LA Times: So Cal home prices rise 10% in February

In a post last week about Westside/South Bay sales activity, I stated market activity was significantly stronger compared to February 2009. Today, The Los Angeles Times took it one step further proclaiming a 10% rise in the median sale price compared to February 2009. Below is a cliff notes guide to the full article.

In February 2009, foreclosure sales as a percentage of the Southland’s resale market hit a record of 56.7%, dragging down prices. Though foreclosure sales have ticked up slightly, they accounted for 42.3% of the market last month, well below the high.

“Because of that change in mix we are going to get median prices that would be year-over-year positive in double digits,” said Esmael Adibi, director of the Anderson Center for Economic Research at Chapman University.

Adibi said the key point to get across to sellers, mainly, is that the increase in sales of higher-end homes may be skewing the median numbers and distorting what other homes may really be worth. He expects prices for more expensive homes to fall again.

Though more higher-end homes were sold, much of the buying activity still remains in the low end.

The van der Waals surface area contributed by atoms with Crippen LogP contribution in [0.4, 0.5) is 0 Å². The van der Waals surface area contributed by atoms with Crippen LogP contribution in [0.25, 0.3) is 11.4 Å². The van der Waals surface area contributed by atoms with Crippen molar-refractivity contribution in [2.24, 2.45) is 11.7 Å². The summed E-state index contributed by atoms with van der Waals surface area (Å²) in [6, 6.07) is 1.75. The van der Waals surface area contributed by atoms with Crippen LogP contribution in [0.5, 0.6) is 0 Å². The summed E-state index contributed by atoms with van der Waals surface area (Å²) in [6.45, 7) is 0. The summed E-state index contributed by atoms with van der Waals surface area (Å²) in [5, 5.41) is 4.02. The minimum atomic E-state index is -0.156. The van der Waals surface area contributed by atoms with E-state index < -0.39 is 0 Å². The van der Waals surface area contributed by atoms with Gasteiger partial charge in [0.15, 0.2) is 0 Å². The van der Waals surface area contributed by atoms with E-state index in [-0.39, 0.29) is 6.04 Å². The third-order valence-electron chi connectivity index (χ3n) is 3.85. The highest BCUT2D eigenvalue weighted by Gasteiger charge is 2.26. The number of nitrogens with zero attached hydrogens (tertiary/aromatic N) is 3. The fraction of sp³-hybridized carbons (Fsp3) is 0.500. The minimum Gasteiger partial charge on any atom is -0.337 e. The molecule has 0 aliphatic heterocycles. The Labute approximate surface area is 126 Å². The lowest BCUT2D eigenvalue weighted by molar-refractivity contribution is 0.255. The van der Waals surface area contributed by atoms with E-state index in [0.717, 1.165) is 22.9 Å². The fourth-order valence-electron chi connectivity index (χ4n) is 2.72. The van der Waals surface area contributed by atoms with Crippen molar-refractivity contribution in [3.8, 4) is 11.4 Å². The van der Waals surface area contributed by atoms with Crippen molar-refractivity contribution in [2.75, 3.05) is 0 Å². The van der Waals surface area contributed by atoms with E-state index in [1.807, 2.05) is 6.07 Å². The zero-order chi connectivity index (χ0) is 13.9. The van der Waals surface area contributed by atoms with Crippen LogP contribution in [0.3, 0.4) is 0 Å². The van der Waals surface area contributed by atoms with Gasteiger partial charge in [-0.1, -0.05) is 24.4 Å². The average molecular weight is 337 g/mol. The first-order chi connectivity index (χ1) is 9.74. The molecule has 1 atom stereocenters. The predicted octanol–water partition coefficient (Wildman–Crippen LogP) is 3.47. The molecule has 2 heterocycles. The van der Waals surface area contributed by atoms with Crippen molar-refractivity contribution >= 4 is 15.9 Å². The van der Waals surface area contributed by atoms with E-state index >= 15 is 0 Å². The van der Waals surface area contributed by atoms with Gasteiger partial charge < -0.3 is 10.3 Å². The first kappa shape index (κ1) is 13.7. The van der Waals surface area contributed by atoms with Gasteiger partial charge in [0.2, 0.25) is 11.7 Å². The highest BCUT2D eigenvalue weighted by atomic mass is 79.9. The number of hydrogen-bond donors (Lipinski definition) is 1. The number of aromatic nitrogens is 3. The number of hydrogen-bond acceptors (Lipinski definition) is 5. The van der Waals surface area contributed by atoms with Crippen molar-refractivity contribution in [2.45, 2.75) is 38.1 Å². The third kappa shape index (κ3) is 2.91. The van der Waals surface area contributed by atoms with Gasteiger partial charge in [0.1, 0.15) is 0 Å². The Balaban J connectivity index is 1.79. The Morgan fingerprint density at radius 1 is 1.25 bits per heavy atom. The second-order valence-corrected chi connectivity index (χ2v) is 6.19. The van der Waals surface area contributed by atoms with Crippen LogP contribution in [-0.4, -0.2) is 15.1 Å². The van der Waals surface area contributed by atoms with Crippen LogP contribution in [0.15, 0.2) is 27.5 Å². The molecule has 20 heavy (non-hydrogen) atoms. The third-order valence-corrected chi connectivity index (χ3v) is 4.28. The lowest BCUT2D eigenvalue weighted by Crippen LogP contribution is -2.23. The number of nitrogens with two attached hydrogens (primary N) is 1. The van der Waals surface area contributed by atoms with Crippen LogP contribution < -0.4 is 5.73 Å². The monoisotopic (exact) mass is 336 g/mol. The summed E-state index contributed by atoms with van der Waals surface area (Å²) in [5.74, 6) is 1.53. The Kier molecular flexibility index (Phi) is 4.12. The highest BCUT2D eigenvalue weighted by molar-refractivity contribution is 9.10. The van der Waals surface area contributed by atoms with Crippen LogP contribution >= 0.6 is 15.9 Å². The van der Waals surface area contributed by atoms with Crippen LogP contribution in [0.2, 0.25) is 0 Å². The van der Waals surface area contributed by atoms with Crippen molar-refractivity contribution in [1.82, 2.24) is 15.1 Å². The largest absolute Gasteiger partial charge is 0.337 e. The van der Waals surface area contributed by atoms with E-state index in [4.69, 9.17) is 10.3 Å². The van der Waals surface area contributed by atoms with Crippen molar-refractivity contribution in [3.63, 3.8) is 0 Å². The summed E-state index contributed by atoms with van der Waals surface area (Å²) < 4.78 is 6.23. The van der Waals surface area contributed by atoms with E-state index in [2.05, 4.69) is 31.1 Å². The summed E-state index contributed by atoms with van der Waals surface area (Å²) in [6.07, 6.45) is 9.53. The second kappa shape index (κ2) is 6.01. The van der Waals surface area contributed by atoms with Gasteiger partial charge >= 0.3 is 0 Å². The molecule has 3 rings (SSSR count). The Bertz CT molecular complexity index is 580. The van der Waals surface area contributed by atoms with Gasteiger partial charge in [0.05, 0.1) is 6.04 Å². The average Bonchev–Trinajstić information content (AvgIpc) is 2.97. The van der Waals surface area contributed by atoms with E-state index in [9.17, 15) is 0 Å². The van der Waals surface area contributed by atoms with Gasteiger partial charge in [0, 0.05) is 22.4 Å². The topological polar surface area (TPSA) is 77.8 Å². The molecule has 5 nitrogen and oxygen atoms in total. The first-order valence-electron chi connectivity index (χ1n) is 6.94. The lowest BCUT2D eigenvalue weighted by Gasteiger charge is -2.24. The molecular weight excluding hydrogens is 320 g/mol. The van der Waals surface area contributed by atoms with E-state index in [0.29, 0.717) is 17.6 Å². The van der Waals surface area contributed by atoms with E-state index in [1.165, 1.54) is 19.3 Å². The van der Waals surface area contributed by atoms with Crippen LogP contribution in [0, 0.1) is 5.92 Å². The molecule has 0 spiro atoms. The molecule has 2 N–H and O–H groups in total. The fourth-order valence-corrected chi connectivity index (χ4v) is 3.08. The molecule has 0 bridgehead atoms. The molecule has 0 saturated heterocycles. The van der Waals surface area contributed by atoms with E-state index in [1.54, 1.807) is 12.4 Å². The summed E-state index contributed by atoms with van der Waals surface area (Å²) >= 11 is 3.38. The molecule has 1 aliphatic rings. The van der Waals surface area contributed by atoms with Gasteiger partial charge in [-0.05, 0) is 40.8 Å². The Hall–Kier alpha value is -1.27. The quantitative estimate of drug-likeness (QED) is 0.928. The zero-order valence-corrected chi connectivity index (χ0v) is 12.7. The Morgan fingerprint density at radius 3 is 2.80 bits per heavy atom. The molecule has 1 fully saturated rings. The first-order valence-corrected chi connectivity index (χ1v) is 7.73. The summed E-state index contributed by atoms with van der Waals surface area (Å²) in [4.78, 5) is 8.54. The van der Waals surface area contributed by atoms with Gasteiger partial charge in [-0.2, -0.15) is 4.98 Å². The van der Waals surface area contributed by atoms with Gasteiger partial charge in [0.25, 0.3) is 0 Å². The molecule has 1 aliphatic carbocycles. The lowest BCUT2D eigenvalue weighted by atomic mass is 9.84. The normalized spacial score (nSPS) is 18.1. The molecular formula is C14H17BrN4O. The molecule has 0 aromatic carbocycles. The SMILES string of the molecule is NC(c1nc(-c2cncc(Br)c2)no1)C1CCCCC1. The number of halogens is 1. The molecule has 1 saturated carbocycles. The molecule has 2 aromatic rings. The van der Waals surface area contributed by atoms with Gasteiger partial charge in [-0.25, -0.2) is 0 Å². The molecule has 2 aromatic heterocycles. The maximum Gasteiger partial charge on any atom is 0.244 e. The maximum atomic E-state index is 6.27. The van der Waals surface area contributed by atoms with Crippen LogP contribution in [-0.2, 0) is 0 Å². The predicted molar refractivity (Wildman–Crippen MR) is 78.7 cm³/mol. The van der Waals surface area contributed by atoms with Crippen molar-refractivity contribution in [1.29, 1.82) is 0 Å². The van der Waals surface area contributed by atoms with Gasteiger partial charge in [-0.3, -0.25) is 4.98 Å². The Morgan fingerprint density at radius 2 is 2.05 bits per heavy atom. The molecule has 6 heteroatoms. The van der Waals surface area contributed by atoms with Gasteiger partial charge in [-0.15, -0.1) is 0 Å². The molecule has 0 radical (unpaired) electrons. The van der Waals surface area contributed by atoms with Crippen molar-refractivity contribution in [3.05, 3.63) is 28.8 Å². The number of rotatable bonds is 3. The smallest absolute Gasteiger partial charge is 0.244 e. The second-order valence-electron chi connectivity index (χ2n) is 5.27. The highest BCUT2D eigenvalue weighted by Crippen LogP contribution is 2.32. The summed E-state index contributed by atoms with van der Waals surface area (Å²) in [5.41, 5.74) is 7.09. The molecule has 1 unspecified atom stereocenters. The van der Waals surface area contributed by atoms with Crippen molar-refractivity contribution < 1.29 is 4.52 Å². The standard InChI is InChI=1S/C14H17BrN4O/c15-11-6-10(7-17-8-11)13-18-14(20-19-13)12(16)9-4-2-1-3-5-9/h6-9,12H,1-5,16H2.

Southern California’s housing recovery last year was spurred by a very active low-end market as investors with cash snapped up cheap foreclosure properties and first-time buyers with government-insured financing also stepped in.

Southern California’s market is not likely to return to full health until jumbo loans make up a larger share of the market, experts said.

With sales of cheap foreclosure properties becoming increasingly competitive, real estate agents said inventory on the low end has now grown tight — even though many homeowners in California continue to fall behind on their house payments.

Glenn Kelman, chief executive of online brokerage RedFin, said he was “bullish” on California’s prospects.

“California, right now, is its own market,” he said. “It started improving ahead of everyone else last winter . . . and I am not sure there is going to be another dip because there is so much demand.”

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